Our son expressed some concern to me about the age of one of the Presidential candidates: “He’s too old– he’ll never last out his term.” He didn’t realize that I shared my birthday with two younger men whose names were familiar: infamous singer Michael Jackson and famous Senator John McCain! The day before my birthday marked the 100th anniversary of the birth of Roger Tory Peterson, the great naturalist, artist and environmental advocate who, in 1934, wrote the landmark A Field Guide to the Birds.
This, my first Roger Tory Peterson Field Guide to the Birds was a gift from my mother, who bought it second hand for $2.75 around 1942 when I already had an avid interest in birds. I covered it carefully with brown paper and later oilcloth. It got lots of wear. Here are the copyright and dedication pages:
Mom’s expenditure was quite a sacrifice. According to this inflation calculator, her $2.75 would be worth $34.37 in today’s economy, but it was worth it for me, as it supercharged my interest in birding and opened the door to a lifelong hobby. This is the dedication page. It is a First Edition, revised in 1939. The first printing, of 2000 copies, sold out in less than a week.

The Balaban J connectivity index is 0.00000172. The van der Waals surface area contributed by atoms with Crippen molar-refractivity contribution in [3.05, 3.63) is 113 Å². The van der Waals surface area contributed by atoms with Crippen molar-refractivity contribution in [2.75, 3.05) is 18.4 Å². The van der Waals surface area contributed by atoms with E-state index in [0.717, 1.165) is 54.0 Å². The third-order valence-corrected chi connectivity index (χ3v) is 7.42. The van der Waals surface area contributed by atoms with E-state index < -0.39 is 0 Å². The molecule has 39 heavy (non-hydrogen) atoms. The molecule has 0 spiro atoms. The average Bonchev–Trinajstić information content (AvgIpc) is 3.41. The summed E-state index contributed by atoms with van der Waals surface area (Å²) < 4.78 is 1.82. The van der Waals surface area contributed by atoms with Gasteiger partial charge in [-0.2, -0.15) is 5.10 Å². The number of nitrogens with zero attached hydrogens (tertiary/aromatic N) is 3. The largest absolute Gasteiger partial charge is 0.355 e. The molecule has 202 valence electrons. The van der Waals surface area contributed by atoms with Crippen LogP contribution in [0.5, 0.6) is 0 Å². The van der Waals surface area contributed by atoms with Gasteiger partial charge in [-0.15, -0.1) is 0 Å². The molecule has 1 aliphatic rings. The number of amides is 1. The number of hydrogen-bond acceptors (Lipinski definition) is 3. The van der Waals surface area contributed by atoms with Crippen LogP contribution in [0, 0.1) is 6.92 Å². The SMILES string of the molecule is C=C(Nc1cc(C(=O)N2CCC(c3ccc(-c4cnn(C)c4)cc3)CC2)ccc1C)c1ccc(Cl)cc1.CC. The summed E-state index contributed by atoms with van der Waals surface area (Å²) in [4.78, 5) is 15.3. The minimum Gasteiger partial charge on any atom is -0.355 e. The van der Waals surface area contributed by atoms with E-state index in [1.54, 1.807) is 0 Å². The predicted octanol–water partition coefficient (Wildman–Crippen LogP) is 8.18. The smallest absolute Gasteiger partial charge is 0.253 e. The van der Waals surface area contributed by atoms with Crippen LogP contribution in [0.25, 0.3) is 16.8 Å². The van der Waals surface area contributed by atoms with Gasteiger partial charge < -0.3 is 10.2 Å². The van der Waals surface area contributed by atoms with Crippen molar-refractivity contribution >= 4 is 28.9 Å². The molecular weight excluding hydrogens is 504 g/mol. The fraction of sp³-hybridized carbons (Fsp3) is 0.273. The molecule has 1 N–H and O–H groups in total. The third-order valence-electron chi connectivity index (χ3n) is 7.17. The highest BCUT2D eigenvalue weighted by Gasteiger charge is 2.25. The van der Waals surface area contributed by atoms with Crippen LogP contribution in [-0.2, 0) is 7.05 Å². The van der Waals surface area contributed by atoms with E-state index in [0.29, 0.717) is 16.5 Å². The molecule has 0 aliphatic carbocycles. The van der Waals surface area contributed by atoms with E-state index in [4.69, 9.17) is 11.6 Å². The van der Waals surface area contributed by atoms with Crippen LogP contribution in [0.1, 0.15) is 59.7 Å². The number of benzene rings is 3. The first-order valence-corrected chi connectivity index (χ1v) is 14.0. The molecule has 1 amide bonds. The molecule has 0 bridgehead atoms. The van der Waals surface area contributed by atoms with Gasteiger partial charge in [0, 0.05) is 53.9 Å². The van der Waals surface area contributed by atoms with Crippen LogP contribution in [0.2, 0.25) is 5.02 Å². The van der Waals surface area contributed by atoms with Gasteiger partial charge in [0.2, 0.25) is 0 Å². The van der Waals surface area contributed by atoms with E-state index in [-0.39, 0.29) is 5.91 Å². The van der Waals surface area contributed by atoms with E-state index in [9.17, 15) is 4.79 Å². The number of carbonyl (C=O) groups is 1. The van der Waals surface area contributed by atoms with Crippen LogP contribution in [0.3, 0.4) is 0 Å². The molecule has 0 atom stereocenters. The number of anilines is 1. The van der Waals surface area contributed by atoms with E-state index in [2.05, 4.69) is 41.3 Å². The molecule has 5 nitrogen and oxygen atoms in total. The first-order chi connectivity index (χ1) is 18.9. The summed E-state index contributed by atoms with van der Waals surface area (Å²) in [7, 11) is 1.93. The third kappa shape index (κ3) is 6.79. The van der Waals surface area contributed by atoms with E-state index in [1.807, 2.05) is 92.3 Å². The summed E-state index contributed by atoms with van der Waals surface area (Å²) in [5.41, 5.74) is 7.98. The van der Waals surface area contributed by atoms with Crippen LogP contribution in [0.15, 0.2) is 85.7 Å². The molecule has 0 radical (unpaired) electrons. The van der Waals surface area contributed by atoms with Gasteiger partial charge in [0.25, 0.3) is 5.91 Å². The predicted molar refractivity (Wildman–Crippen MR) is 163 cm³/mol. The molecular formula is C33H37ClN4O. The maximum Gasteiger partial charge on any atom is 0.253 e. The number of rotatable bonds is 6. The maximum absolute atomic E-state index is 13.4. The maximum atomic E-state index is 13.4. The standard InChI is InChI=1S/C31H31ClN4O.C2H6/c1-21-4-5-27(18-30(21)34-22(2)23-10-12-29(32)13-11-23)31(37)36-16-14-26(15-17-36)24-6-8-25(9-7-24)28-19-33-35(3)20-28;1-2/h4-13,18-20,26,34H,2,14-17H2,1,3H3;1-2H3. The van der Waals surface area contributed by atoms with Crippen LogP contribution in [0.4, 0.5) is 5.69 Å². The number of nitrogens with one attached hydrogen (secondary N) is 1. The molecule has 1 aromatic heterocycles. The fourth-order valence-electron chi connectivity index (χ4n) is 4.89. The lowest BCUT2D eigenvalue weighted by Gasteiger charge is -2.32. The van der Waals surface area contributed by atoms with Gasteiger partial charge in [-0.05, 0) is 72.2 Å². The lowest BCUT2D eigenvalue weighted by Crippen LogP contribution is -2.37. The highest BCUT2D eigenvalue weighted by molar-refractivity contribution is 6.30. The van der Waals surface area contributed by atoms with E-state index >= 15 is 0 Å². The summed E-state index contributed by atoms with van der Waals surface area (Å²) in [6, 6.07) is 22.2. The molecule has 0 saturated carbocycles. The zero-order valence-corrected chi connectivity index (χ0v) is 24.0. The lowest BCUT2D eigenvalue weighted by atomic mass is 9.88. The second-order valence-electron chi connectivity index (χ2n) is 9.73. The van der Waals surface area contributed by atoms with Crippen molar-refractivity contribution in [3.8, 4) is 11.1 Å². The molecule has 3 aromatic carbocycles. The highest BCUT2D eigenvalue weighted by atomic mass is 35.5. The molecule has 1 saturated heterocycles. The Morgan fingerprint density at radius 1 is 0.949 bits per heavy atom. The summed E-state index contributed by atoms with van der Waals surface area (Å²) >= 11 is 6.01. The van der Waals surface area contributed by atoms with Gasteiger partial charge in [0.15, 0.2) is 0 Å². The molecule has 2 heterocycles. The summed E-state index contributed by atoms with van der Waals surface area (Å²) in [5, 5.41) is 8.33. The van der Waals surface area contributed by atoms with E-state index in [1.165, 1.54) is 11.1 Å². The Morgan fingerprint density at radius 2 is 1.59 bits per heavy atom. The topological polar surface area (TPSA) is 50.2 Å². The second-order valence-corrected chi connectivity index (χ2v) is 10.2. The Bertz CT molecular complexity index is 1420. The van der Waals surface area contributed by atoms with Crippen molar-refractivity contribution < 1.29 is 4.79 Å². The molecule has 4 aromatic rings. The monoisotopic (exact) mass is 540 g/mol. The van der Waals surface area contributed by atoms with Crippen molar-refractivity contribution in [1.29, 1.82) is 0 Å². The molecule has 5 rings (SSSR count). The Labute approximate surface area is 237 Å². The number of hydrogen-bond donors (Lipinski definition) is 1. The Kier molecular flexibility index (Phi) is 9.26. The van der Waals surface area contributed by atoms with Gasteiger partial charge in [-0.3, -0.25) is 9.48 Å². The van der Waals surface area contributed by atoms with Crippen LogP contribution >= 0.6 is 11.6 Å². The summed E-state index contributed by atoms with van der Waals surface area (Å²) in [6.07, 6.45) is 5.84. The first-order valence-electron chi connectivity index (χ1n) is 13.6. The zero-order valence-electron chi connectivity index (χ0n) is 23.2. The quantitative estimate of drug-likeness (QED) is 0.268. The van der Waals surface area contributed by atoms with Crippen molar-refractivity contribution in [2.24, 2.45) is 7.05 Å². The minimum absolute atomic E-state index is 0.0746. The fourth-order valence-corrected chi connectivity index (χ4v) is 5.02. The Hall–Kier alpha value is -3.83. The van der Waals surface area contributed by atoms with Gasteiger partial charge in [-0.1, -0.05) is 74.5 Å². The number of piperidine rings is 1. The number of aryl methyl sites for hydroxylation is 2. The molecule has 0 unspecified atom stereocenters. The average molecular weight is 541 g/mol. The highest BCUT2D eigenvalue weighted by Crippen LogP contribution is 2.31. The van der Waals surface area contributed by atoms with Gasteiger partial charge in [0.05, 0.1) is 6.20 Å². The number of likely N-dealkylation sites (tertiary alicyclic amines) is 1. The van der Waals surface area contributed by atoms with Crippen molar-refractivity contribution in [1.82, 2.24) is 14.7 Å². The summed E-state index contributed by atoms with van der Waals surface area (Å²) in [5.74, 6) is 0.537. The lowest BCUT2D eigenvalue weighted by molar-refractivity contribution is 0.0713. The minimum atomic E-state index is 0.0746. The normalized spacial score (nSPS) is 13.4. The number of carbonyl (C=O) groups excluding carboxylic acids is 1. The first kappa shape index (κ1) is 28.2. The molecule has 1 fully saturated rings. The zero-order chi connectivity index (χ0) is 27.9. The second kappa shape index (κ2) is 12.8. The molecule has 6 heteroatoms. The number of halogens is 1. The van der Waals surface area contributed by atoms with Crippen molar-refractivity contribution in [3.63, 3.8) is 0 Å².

Just a half inch thick, it measured 7 1/4 by 4 1/2 inches, had 180 pages. It fit nicely into my pocket. There were 3 one-sided color plates (one is missing): the Frontispiece (illustrated below), one plate showing all the Warblers, and another packed with “Grosbeaks, Finches, Buntings, Etc.”, plus 36 glossy black and white plates and numerous line drawings. It does not have the trademark “roadside silhouettes” that would grace the inside covers of subsequent editions, though some back-lighted hawks were shown as seen flying above.
The bird illustrations were identified by species on the facing page, but I had to write in the page references to the text. In the second edition, Peterson rectified this shortcoming. Some illustrations had arrows pointing to distinctive field marks, with hand printed comments. In later editions, Peterson’s arrows were more stylistic and usually did not include comments directly on the plates. Note the bird names of that day. The grackles were later to be “lumped” together, and the Baltimore Oriole was joined with the western Bullock’s Oriole as “Northern Oriole,” only to once again be recognized as a species in its own right. (Shades of Green Heron and Wilson’s Snipe!)
Note the arrows on the plate above, with hand printed notations next to them, pointing out distinctive field marks. This innovation revolutionized field birding, and became known as the Peterson Identification System. Up until then, many ornithologists believed that the only sure means of identification was down the barrel of a shotgun. In subsequent editions, the arrows would be stylized and the field mark explanations included in species descriptions that were printed on a facing page.
Read my review of Birdwatcher: The Life of Roger Tory Peterson
Birder’s Magazine features an anniversary interview with Lee Peterson, son of Roger.
Lee Allen Peterson and author/nature recordist Donald Kroodsman appeared this past week on the syndicated NPR program, The Diane Rehm Show. It can be heard here: http://wamu.org/programs/dr/08/08/27.php#21103